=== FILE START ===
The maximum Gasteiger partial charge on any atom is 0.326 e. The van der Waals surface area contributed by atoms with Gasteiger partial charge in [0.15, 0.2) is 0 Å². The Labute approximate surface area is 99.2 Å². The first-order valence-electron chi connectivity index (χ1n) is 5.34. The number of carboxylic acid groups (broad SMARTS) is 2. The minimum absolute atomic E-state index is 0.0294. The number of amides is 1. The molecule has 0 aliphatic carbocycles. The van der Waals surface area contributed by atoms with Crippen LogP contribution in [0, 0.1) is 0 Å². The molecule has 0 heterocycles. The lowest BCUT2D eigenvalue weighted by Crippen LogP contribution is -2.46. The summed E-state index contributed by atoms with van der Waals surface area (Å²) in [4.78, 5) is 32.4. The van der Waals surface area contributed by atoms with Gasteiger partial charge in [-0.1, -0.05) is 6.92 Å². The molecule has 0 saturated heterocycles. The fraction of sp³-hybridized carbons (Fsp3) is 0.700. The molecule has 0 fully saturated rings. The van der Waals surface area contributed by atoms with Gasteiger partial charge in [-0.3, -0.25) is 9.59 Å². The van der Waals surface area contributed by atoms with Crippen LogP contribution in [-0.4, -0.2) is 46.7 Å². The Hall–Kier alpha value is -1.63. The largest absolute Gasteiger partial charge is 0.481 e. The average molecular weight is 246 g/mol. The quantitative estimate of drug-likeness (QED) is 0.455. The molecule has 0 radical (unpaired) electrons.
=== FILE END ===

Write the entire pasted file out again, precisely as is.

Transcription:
The maximum Gasteiger partial charge on any atom is 0.326 e. The van der Waals surface area contributed by atoms with Gasteiger partial charge in [0.15, 0.2) is 0 Å². The Labute approximate surface area is 99.2 Å². The first-order valence-electron chi connectivity index (χ1n) is 5.34. The number of carboxylic acid groups (broad SMARTS) is 2. The minimum absolute atomic E-state index is 0.0294. The number of amides is 1. The molecule has 0 aliphatic carbocycles. The van der Waals surface area contributed by atoms with Crippen LogP contribution in [0, 0.1) is 0 Å². The molecule has 0 heterocycles. The lowest BCUT2D eigenvalue weighted by Crippen LogP contribution is -2.46. The summed E-state index contributed by atoms with van der Waals surface area (Å²) in [4.78, 5) is 32.4. The van der Waals surface area contributed by atoms with Gasteiger partial charge in [-0.1, -0.05) is 6.92 Å². The molecule has 0 saturated heterocycles. The fraction of sp³-hybridized carbons (Fsp3) is 0.700. The molecule has 0 fully saturated rings. The van der Waals surface area contributed by atoms with Gasteiger partial charge in [-0.3, -0.25) is 9.59 Å². The van der Waals surface area contributed by atoms with Crippen LogP contribution in [-0.4, -0.2) is 46.7 Å². The Hall–Kier alpha value is -1.63. The largest absolute Gasteiger partial charge is 0.481 e. The average molecular weight is 246 g/mol. The quantitative estimate of drug-likeness (QED) is 0.455. The molecule has 0 radical (unpaired) electrons.